The Well-Read Life

Do you ever wish you had more time to read? Or had a better knowledge of science? Of geography? Of economics?

Would you like to find some extra reading time and use it to …

  • Make more money?
  • Have more fun?
  • Understand more about the world?

I used to feel that way. But my busy life crowded out the extra time. If I could find 15 minutes to read every day (usually before falling asleep), I was lucky.

I don’t feel that way now. These days, I spend at least two hours a day reading. I read three daily newspapers, about a dozen weekly or monthly magazines, numerous periodicals and books (fiction for my pleasure and non-fiction for my education).

Reading has made me a better boss, a smarter parent, a more understanding spouse, and a much more successful businessperson.

Right now, as I write this, I’m in the middle of the following books:

From each of these books I’ll take something – a productivity tip here, an interesting fact there; a good story here, and a quotable quote there. I read each at the pace it deserves; some slowly, some quickly. And I have taught myself to stop reading a particular book the moment I decide there is little or no benefit in continuing.

Reading has always been an important part of my success and happiness. I am not unusual in that regard. Most of the most accomplished men and women of our time credit a good part of their success to reading.

My reading took a step up about a year ago when I read "The Little Guide to Your Well-Read Life" by Steve Leveen, president and CEO of Levenger Inc., the well-known catalog company. If you get yourself a copy, you’ll thoroughly enjoy Steve’s story – how he found his own "well-read" life – and you’ll be motivated and informed about starting one of your own.

An example:

"When my wife, Lori, and I founded Levenger and started selling ‘tools for serious readers,’ our customers graciously purchased our reading lights, bookcases, and notebooks. Yet there was one repeated request we could not fulfill. Again and again customers said to us, ‘What I need is more time to read. I just wish you could give me that.’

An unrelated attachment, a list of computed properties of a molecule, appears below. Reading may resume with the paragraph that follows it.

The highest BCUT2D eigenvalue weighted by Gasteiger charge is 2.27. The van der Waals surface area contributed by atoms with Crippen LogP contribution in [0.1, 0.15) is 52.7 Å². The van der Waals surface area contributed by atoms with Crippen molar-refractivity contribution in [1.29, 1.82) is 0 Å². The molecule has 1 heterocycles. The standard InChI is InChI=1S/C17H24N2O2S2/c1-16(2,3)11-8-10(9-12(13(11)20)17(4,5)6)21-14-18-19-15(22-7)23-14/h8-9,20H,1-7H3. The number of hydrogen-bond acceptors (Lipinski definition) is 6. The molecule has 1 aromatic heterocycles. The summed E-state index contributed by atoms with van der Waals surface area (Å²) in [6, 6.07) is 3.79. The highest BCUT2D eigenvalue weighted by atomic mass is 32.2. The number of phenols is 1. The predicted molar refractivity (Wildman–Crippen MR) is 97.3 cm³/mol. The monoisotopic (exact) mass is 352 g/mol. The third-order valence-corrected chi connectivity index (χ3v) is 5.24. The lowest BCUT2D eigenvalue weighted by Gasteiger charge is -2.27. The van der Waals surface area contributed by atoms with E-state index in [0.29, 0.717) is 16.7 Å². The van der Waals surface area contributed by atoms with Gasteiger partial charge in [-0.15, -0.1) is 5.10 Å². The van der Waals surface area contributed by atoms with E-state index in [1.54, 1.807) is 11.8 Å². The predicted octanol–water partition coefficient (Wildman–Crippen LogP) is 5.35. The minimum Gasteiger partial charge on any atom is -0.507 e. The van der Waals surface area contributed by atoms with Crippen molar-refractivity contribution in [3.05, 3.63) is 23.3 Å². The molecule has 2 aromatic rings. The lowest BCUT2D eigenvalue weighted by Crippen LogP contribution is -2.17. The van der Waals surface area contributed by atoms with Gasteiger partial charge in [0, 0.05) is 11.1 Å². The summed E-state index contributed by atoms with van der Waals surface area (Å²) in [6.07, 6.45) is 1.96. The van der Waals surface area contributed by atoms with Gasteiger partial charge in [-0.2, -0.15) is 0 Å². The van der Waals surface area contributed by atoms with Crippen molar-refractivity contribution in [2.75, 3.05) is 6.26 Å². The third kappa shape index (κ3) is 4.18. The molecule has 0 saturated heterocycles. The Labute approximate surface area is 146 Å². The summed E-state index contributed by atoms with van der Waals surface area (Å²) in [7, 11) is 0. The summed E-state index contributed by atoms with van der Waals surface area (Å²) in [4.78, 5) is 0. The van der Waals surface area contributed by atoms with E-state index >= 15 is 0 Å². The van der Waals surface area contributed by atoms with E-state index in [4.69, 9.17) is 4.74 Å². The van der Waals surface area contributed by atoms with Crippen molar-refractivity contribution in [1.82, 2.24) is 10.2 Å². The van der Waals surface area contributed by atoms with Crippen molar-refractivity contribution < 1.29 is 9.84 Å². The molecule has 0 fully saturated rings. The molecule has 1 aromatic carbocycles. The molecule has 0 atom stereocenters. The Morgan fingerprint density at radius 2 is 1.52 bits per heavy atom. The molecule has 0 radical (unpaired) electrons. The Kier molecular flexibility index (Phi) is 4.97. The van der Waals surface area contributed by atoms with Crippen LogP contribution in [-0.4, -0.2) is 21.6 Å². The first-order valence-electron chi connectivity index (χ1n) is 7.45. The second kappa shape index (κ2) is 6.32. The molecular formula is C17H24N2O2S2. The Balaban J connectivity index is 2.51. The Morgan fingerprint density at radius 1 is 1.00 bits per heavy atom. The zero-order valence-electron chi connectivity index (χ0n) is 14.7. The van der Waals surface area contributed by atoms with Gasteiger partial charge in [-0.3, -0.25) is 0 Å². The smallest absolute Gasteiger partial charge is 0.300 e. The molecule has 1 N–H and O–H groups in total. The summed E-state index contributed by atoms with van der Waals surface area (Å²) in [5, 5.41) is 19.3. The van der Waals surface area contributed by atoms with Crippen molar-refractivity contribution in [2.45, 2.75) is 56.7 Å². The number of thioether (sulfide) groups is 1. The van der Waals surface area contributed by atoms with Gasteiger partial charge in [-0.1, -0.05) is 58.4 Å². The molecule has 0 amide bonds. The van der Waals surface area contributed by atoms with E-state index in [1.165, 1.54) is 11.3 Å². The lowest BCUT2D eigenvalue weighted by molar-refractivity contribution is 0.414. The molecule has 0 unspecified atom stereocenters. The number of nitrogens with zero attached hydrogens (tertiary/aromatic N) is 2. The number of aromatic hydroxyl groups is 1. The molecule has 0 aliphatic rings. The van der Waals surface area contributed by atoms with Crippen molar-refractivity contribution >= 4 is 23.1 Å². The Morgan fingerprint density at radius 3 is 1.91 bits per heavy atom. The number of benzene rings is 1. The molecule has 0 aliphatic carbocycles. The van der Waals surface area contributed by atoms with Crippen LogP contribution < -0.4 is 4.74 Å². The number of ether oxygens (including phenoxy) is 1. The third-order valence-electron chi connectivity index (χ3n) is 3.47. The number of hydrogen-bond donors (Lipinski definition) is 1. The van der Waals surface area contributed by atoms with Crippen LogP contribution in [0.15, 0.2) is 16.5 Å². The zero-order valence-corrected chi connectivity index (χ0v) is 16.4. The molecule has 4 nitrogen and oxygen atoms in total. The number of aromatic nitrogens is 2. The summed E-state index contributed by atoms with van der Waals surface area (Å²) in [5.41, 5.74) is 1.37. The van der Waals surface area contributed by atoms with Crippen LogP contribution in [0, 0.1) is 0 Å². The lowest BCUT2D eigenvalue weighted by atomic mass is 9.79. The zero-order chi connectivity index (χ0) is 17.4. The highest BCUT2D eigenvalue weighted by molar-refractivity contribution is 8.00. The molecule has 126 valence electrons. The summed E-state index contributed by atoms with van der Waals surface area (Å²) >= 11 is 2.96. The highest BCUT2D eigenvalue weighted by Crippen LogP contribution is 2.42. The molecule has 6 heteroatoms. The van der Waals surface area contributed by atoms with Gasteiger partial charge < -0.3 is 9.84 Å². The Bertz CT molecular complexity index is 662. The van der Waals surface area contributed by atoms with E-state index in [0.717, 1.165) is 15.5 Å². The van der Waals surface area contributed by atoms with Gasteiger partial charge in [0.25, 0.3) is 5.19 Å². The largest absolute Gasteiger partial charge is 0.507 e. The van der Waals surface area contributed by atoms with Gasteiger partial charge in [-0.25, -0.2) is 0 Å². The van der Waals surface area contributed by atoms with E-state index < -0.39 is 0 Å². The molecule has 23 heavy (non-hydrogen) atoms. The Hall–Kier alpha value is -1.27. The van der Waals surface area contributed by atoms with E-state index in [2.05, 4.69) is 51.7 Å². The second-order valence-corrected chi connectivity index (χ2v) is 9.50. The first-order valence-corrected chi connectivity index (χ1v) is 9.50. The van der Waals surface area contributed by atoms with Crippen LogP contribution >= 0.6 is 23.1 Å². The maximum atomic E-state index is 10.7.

"As a merchant, I found it frustrating to hear customers express such a deep desire and not be able to satisfy it.

"But then I met a fellow who made it his hobby to ask people about their favorite books in order to build his own ideal reading list. I learned about people who fill their libraries with hundreds of carefully chosen books they would like to read. I discovered readers who read lots of books by listening to them. I encountered people who praised their reading groups for how much more they gained from books shared this way.

"Other readers described how they retained more from their books if they wrote in the margins or made summaries in notebooks. Still others became born-again readers due to some signal event (often a personal setback) and expressed how grateful they were for their rebirth.

"I began to wonder if I should collect these techniques and stories to share with our customers. If I couldn’t literally give them more time, perhaps I could give them tools for getting more books into the time they had."

And that’s exactly what this very well written 120-page gem of a book does. You can read "The Little Guide to Your Well-Read Life" in a single sitting. It is chock full of amusing anecdotes, useful reading techniques, and simple wisdom that will please you immediately and reward you long afterward.

I’m reading it for the second time now, and it’s better than the first read. There are not too many experiences in life you can say that about.

Get "The Little Guide to Your Well-Read Life" at www.amazon.com.

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Published: June 6, 2005

1 Response to “The Well-Read Life”

  1. Michael,

    What a terrific post. Thanks for sharing your personal and professional journey.

    You have hit the hammer right on the head of the nail.

    You may be surprised to know that there are a lot of people out there who think there is a trade-off between reading voraciously and making money.

    I would challenge that notion, because some of the greatest people in our history were avid readers.

    It would be great to get a good education and earn a living as well.

    It takes two to tango. Cheers.

    Archan MehtaMay 18, 2011 at 8:30 am


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